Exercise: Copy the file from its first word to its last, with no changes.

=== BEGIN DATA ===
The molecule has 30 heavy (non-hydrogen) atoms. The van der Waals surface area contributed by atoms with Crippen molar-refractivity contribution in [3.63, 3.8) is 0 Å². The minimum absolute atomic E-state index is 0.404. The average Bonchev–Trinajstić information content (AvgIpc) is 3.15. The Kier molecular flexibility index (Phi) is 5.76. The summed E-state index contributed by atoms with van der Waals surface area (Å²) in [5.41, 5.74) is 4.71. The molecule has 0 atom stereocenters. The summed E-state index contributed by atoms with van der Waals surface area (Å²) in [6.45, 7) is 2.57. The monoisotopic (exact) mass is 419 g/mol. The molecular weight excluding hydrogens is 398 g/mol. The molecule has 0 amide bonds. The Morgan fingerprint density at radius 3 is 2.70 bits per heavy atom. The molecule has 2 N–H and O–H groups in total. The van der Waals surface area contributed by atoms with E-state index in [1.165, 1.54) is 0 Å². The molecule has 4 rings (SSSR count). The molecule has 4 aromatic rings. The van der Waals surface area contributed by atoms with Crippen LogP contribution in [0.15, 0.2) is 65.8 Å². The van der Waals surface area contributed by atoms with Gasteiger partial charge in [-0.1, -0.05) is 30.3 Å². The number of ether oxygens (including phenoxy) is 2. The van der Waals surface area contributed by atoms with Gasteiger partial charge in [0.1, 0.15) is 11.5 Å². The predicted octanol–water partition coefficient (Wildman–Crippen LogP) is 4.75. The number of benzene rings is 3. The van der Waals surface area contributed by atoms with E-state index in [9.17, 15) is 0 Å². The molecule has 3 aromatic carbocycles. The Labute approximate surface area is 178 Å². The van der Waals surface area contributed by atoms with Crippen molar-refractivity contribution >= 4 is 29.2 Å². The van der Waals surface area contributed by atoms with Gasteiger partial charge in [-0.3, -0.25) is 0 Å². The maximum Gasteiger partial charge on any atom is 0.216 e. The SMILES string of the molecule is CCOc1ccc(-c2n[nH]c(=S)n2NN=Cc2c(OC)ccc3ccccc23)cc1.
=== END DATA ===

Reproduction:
The molecule has 30 heavy (non-hydrogen) atoms. The van der Waals surface area contributed by atoms with Crippen molar-refractivity contribution in [3.63, 3.8) is 0 Å². The minimum absolute atomic E-state index is 0.404. The average Bonchev–Trinajstić information content (AvgIpc) is 3.15. The Kier molecular flexibility index (Phi) is 5.76. The summed E-state index contributed by atoms with van der Waals surface area (Å²) in [5.41, 5.74) is 4.71. The molecule has 0 atom stereocenters. The summed E-state index contributed by atoms with van der Waals surface area (Å²) in [6.45, 7) is 2.57. The monoisotopic (exact) mass is 419 g/mol. The molecular weight excluding hydrogens is 398 g/mol. The molecule has 0 amide bonds. The Morgan fingerprint density at radius 3 is 2.70 bits per heavy atom. The molecule has 2 N–H and O–H groups in total. The van der Waals surface area contributed by atoms with E-state index in [1.165, 1.54) is 0 Å². The molecule has 4 rings (SSSR count). The molecule has 4 aromatic rings. The van der Waals surface area contributed by atoms with Crippen LogP contribution in [0.15, 0.2) is 65.8 Å². The van der Waals surface area contributed by atoms with Gasteiger partial charge in [-0.1, -0.05) is 30.3 Å². The number of ether oxygens (including phenoxy) is 2. The van der Waals surface area contributed by atoms with Gasteiger partial charge in [0.1, 0.15) is 11.5 Å². The predicted octanol–water partition coefficient (Wildman–Crippen LogP) is 4.75. The number of benzene rings is 3. The van der Waals surface area contributed by atoms with E-state index in [9.17, 15) is 0 Å². The molecule has 3 aromatic carbocycles. The Labute approximate surface area is 178 Å². The van der Waals surface area contributed by atoms with Crippen molar-refractivity contribution >= 4 is 29.2 Å². The van der Waals surface area contributed by atoms with Gasteiger partial charge in [-0.3, -0.25) is 0 Å². The maximum Gasteiger partial charge on any atom is 0.216 e. The SMILES string of the molecule is CCOc1ccc(-c2n[nH]c(=S)n2NN=Cc2c(OC)ccc3ccccc23)cc1.